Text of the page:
Waukesha County Community Foundation logo

Our history

The Waukesha County Community Foundation was formed August 6, 1999 to create a permanent pool of funds to support nonprofit organizations throughout Waukesha County that served a broad spectrum of community needs. The intent of the Foundation was to continually strengthen the community and improve the quality of life for people in Waukesha County.

The founding Board members were Bryce Styza, Peter Lettenberger, Donald Fundingsland, Beverly Chappie and LaVern Herman. Their initial tasks were to increase the number of Directors to achieve a broad representation from throughout Waukesha County, and to build the assets of the Foundation.

In 2000, the Foundation reached $1.3 million in cash and commitments, moving closer to providing support for charitable organizations within Waukesha County. Later in 2000, the WCCF awarded its first grants a year earlier than projected. The creation of the Bryce and Anne Styza Fund and the Kathryn Herman Fund resulted in $15,500 in grants for five local nonprofit organizations.

With assets at $1.5 million, the Foundation began taking applications for its unrestricted funds in May and awarded grants in 2001, as planned. The first grant was approved to Carroll College (University).

In 2004, the Foundation’s assets grew to $7 million with more than 40 funds established, including nonprofit agency endowment funds. The Foundation announced the launch of the Artesian Funds, a charitable giving program appealing to novice philanthropists, requiring an initial donation of $1,000. The Foundation named the Artesian Funds after springs that feed lakes and rivers in Waukesha County, likening the springs to the charitable funds that will grow and eventually provide grants to nonprofits.

The WCCF announced the hiring of Dave Schultz as the Foundation’s first full-time director. The Women and Girls Fund of Waukesha County was established with endowment funds from the closed Waukesha YWCA. The WCCF became the 19th certified foundation in Wisconsin by following the standards of performance set by the Donors Forum of Wisconsin and Council on Foundations.

In 2005, the WCCF received a $2 million donation from WaterStone Bank (formerly Wauwatosa Savings Bank), making it one of the largest charitable contributions ever received by a Waukesha County organization and boosting its assets to more than $7 million. Later in the year, the WCCF announced a $5.5 million stock donation by WaterStone Bank to more than triple its assets to $13 million.

In 2006, the first Celebration of Giving Award recipients were Bob and Pat Kern of Waukesha, while assets from the Foundation reached $18.5 million. Grants exceed $800,000, and cumulative grants surpassed $2 million.

In 2010, the WCCF earned a ranking of No. 52 on the prestigious Community Foundation Top 100 List. The ranking is based upon the percentage of grants made compared with total assets.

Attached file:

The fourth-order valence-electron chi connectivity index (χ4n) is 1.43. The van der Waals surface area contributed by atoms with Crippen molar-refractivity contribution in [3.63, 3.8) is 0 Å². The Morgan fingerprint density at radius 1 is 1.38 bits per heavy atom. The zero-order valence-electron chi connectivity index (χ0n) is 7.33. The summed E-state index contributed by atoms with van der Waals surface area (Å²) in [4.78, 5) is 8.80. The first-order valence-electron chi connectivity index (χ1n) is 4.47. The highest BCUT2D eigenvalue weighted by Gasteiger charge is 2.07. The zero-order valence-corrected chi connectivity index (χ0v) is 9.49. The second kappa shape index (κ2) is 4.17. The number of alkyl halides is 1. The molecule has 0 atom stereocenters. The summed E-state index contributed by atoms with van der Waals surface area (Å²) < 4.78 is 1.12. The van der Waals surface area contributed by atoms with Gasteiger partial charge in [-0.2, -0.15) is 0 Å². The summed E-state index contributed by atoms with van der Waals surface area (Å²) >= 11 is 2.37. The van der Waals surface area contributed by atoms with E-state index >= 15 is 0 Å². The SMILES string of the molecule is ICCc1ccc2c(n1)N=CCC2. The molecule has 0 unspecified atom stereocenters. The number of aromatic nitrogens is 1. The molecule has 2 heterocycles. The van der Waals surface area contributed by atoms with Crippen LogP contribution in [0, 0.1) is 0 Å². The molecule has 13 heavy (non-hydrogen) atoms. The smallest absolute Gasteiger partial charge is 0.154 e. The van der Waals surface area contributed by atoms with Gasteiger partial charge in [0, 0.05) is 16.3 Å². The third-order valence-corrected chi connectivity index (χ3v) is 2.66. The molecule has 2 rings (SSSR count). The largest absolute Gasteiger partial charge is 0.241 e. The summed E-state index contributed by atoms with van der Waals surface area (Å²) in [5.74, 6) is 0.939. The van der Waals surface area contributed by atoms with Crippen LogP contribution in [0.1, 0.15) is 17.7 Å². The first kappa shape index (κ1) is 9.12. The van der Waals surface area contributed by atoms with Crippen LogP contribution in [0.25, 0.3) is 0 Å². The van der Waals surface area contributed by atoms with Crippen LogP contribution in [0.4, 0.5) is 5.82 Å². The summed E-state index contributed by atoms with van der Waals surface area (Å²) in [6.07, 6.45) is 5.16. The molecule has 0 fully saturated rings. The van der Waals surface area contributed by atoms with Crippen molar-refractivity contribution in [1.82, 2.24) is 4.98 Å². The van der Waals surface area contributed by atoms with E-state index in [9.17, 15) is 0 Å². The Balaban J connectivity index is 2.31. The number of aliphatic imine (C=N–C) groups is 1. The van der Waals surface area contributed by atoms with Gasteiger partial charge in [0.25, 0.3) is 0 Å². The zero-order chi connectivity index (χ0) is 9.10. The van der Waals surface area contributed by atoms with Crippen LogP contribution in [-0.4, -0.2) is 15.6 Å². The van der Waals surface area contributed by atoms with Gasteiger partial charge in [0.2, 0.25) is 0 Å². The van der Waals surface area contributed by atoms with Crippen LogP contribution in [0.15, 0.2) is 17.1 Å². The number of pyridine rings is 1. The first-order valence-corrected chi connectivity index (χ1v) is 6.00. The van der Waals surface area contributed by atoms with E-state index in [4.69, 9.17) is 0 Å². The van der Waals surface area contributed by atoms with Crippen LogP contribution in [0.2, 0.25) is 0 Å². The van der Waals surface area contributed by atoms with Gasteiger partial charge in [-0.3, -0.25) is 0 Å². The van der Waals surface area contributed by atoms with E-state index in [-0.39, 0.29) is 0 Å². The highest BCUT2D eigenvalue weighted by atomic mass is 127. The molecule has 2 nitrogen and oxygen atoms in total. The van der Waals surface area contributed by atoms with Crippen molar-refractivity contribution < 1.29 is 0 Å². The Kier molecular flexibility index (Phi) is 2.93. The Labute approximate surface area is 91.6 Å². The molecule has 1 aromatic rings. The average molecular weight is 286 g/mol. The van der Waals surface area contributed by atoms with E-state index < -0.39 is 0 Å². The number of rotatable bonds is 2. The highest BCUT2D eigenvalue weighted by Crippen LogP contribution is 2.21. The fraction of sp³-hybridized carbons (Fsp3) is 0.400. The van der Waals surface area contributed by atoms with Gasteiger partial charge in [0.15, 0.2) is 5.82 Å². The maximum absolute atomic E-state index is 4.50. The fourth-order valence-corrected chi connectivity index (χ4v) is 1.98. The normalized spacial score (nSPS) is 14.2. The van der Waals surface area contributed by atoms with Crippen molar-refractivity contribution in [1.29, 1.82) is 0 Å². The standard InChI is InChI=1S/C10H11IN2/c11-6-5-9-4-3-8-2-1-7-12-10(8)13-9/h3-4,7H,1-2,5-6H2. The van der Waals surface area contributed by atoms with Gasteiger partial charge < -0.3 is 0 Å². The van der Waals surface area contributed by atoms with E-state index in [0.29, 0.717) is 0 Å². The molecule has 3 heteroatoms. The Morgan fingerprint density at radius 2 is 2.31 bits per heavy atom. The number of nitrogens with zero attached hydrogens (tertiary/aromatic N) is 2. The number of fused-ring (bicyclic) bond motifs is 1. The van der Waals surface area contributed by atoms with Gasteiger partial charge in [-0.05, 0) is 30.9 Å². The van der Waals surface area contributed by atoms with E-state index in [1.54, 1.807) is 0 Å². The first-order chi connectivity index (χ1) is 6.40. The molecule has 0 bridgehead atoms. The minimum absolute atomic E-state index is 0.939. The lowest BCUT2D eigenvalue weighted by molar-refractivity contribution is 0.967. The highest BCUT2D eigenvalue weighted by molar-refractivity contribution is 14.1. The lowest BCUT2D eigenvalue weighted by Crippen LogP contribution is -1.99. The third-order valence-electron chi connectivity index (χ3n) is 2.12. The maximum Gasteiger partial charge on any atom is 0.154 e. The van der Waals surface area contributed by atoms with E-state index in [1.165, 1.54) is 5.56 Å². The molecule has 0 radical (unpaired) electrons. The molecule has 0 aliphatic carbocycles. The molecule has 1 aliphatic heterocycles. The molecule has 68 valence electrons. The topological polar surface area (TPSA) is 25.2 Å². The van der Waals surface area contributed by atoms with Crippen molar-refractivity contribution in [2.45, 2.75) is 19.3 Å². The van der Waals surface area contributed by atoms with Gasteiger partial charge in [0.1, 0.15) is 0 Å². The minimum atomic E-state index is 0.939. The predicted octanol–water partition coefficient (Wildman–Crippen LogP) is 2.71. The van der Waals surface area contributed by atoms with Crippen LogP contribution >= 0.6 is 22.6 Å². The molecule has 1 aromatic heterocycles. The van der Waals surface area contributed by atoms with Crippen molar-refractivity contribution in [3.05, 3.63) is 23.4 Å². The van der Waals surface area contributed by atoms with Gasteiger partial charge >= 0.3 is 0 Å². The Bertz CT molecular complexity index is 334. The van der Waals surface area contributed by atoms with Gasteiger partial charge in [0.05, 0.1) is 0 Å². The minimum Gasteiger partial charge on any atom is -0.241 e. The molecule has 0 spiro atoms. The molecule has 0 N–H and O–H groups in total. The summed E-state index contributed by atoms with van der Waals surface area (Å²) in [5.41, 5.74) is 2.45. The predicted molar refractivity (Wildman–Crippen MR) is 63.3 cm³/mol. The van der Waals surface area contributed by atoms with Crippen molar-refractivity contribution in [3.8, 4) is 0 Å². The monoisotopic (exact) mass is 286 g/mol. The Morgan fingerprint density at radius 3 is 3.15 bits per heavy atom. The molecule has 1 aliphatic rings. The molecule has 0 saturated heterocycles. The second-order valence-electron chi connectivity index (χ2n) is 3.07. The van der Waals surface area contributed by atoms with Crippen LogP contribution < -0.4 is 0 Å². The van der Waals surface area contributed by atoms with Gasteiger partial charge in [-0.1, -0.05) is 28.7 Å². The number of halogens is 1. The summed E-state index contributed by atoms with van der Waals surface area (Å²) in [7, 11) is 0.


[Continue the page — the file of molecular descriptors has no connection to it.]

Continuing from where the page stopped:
The WCCF announces the retirement of Director Dave Schultz. During his six years Schultz led the Foundation, it grew in assets from $5 million to $22 million despite a severe recession. The number of permanent funds increased from 49 to 160, awarded grants totaled almost $7 million and attracted contributions of about $20 million. Less than a year later, Kathryn Leverenz is named as the nonprofit’s new president.

In 2014, the Waukesha County Community Foundation reaches new heights with a record number of grants totaling more than $2.1 million distributed to nonprofit organizations and programs to provide opportunities and foster growth in Waukesha County.

In 2016, Shelli Marquardt became the third president of the Foundation. During her tenure she led the Foundation through unprecedented growth, navigated a global pandemic, and launched the United for Waukesha Community Fund. Marquardt announced her retirement in 2021. 

Melissa Baxter joined the Foundation in December 2021, and after a two-month transition, she became WCCF’s fourth president. 

Today, the Waukesha County Community Foundation remains driven in its mission to nurture philanthropy, educate existing and potential donors about the needs of Waukesha County residents and build community partnerships. The nonprofit organization has 367 funds and $68 million in assets. Since its founding, the nonprofit organization has awarded over $45 million in grants to charitable organizations.

A High Standard for Community Foundations

CFNS Accredited Foundation seal
Confirmed in Compliance with Community Foundations National Standards

Founder's Circle

The Founders Circle is comprised of donors who have contributed $10,000 or more to support WCCF’s operations.

  • Arenz, Molter, Macy and Riffle
  • BMO Harris Bank
  • Frank and Victoria Boucher
  • Anthony and Andrea Bryant
  • Century Fence Company
  • Donald and Beverly Chappie
  • Citizens Bank of Mukwonago
  • Couri Insurance Agency, Inc.
  • Thomas E. and Maripat Dalum
    DUECO, Inc.
  • Emergency Medical Associates of Waukesha
  • Donald W. Fundingsland
  • Kathleen Gray and Ronald Hofer
  • Harmony Homes, Inc.
  • LaVern and Kathryn Herman
  • InPro Corporation
  • Steven L. and Cathy Johnson
  • Mark and Karin Kultgen
  • Laura and Daniel Gruber Fund
  • John P. Macy
  • Marketing Images
  • Marshall & Ilsley Foundation
  • Lyall Mathison*
  • Rhody* and Carolyn Megal
  • Michael Best & Friedrich, LLP
  • Mihi Cura Futuri Fund
  • MSI General, Inc.
  • John Nevins*
  • ProHealth Care, Inc.
  • Richard and Carol Richards*
  • Kenneth and Jeannie Riesch
  • James P. and Ann Riley
  • Roundy’s Supermarkets, Inc.
  • Claudine Bertieri Savage, In Memoriam
  • Select Advisor Group, Inc.
  • Bryce and Anne Styza
  • Peoples State Bank (formerly Sunset Bank)
  • Teerlink Family Foundation
  • Rexford W.* and Bobbe Titus III
  • Vrakas/Blum & Co., SC
  • Waukesha Engine, Dresser Inc.
  • Waukesha State Bank
  • Jeff and Sara Ford Wiesner
  • Wimmer Brothers Realty, Inc.